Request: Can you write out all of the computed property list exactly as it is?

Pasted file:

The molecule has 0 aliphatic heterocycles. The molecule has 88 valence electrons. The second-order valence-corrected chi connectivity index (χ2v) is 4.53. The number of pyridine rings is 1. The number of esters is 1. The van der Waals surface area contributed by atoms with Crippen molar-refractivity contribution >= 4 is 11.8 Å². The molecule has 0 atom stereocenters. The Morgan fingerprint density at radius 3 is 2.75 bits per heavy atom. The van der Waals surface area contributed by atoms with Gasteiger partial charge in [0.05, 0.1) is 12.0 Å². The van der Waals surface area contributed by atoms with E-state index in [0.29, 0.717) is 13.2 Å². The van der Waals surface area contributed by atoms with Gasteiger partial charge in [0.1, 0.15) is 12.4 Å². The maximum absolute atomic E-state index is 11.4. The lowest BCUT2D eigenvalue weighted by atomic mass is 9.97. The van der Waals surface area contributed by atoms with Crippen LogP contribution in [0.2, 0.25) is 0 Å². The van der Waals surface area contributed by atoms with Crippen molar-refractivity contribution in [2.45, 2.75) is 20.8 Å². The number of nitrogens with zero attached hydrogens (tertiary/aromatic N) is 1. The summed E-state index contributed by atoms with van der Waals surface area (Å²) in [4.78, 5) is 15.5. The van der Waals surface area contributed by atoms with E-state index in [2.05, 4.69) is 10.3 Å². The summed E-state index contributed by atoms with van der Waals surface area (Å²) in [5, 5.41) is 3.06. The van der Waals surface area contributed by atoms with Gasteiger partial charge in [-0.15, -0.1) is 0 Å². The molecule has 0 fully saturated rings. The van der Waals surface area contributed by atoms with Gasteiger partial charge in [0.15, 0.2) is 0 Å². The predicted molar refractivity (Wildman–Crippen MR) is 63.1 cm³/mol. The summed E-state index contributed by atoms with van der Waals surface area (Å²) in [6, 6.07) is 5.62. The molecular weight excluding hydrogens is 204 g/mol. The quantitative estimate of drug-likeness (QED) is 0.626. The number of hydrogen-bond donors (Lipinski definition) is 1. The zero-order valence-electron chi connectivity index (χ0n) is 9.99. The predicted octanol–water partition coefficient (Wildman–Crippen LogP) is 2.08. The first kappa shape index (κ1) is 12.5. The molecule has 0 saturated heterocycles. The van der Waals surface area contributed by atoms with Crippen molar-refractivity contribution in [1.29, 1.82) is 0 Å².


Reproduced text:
The molecule has 0 aliphatic heterocycles. The molecule has 88 valence electrons. The second-order valence-corrected chi connectivity index (χ2v) is 4.53. The number of pyridine rings is 1. The number of esters is 1. The van der Waals surface area contributed by atoms with Crippen molar-refractivity contribution >= 4 is 11.8 Å². The molecule has 0 atom stereocenters. The Morgan fingerprint density at radius 3 is 2.75 bits per heavy atom. The van der Waals surface area contributed by atoms with Gasteiger partial charge in [0.05, 0.1) is 12.0 Å². The van der Waals surface area contributed by atoms with E-state index in [0.29, 0.717) is 13.2 Å². The van der Waals surface area contributed by atoms with Gasteiger partial charge in [0.1, 0.15) is 12.4 Å². The maximum absolute atomic E-state index is 11.4. The lowest BCUT2D eigenvalue weighted by atomic mass is 9.97. The van der Waals surface area contributed by atoms with Crippen LogP contribution in [0.2, 0.25) is 0 Å². The van der Waals surface area contributed by atoms with Crippen molar-refractivity contribution in [2.45, 2.75) is 20.8 Å². The number of nitrogens with zero attached hydrogens (tertiary/aromatic N) is 1. The summed E-state index contributed by atoms with van der Waals surface area (Å²) in [4.78, 5) is 15.5. The van der Waals surface area contributed by atoms with E-state index in [2.05, 4.69) is 10.3 Å². The summed E-state index contributed by atoms with van der Waals surface area (Å²) in [5, 5.41) is 3.06. The van der Waals surface area contributed by atoms with Gasteiger partial charge in [-0.15, -0.1) is 0 Å². The molecule has 0 fully saturated rings. The van der Waals surface area contributed by atoms with Gasteiger partial charge in [0.15, 0.2) is 0 Å². The predicted molar refractivity (Wildman–Crippen MR) is 63.1 cm³/mol. The summed E-state index contributed by atoms with van der Waals surface area (Å²) in [6, 6.07) is 5.62. The molecular weight excluding hydrogens is 204 g/mol. The quantitative estimate of drug-likeness (QED) is 0.626. The number of hydrogen-bond donors (Lipinski definition) is 1. The zero-order valence-electron chi connectivity index (χ0n) is 9.99. The predicted octanol–water partition coefficient (Wildman–Crippen LogP) is 2.08. The first kappa shape index (κ1) is 12.5. The molecule has 0 saturated heterocycles. The van der Waals surface area contributed by atoms with Crippen molar-refractivity contribution in [1.29, 1.82) is 0 Å².